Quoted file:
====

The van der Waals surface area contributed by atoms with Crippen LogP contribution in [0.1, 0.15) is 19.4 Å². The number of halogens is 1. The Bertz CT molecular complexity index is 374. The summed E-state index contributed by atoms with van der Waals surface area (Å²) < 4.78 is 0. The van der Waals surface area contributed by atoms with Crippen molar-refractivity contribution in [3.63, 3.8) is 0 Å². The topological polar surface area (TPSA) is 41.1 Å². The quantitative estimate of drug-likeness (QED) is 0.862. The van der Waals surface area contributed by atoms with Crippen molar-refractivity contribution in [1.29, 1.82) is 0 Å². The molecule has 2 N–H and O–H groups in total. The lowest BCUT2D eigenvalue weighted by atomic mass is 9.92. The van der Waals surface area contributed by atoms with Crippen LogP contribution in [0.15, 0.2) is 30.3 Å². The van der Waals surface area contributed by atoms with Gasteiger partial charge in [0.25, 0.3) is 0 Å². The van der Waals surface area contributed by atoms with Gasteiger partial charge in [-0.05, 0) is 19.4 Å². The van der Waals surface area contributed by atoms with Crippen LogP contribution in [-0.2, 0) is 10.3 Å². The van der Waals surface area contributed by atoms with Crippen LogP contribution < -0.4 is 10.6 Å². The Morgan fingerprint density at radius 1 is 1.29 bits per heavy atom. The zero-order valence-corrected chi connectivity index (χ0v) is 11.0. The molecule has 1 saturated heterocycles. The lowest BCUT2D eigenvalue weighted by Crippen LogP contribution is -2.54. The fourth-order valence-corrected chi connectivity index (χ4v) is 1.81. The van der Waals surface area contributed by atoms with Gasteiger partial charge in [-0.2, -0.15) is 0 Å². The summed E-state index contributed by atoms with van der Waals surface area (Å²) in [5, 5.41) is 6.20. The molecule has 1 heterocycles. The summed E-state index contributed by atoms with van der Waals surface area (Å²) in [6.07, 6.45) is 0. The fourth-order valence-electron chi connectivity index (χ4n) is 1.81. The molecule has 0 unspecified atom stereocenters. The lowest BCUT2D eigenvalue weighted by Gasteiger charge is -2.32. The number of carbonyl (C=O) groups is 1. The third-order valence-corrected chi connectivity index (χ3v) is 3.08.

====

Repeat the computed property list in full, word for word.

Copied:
The van der Waals surface area contributed by atoms with Crippen LogP contribution in [0.1, 0.15) is 19.4 Å². The number of halogens is 1. The Bertz CT molecular complexity index is 374. The summed E-state index contributed by atoms with van der Waals surface area (Å²) < 4.78 is 0. The van der Waals surface area contributed by atoms with Crippen molar-refractivity contribution in [3.63, 3.8) is 0 Å². The topological polar surface area (TPSA) is 41.1 Å². The quantitative estimate of drug-likeness (QED) is 0.862. The van der Waals surface area contributed by atoms with Crippen molar-refractivity contribution in [1.29, 1.82) is 0 Å². The molecule has 2 N–H and O–H groups in total. The lowest BCUT2D eigenvalue weighted by atomic mass is 9.92. The van der Waals surface area contributed by atoms with Crippen LogP contribution in [0.15, 0.2) is 30.3 Å². The van der Waals surface area contributed by atoms with Gasteiger partial charge in [0.25, 0.3) is 0 Å². The van der Waals surface area contributed by atoms with Gasteiger partial charge in [-0.05, 0) is 19.4 Å². The van der Waals surface area contributed by atoms with Crippen LogP contribution in [-0.2, 0) is 10.3 Å². The van der Waals surface area contributed by atoms with Crippen LogP contribution < -0.4 is 10.6 Å². The Morgan fingerprint density at radius 1 is 1.29 bits per heavy atom. The zero-order valence-corrected chi connectivity index (χ0v) is 11.0. The molecule has 1 saturated heterocycles. The lowest BCUT2D eigenvalue weighted by Crippen LogP contribution is -2.54. The fourth-order valence-corrected chi connectivity index (χ4v) is 1.81. The van der Waals surface area contributed by atoms with Gasteiger partial charge in [-0.2, -0.15) is 0 Å². The summed E-state index contributed by atoms with van der Waals surface area (Å²) in [5, 5.41) is 6.20. The molecule has 1 heterocycles. The summed E-state index contributed by atoms with van der Waals surface area (Å²) in [6.07, 6.45) is 0. The fourth-order valence-electron chi connectivity index (χ4n) is 1.81. The molecule has 0 unspecified atom stereocenters. The lowest BCUT2D eigenvalue weighted by Gasteiger charge is -2.32. The number of carbonyl (C=O) groups is 1. The third-order valence-corrected chi connectivity index (χ3v) is 3.08.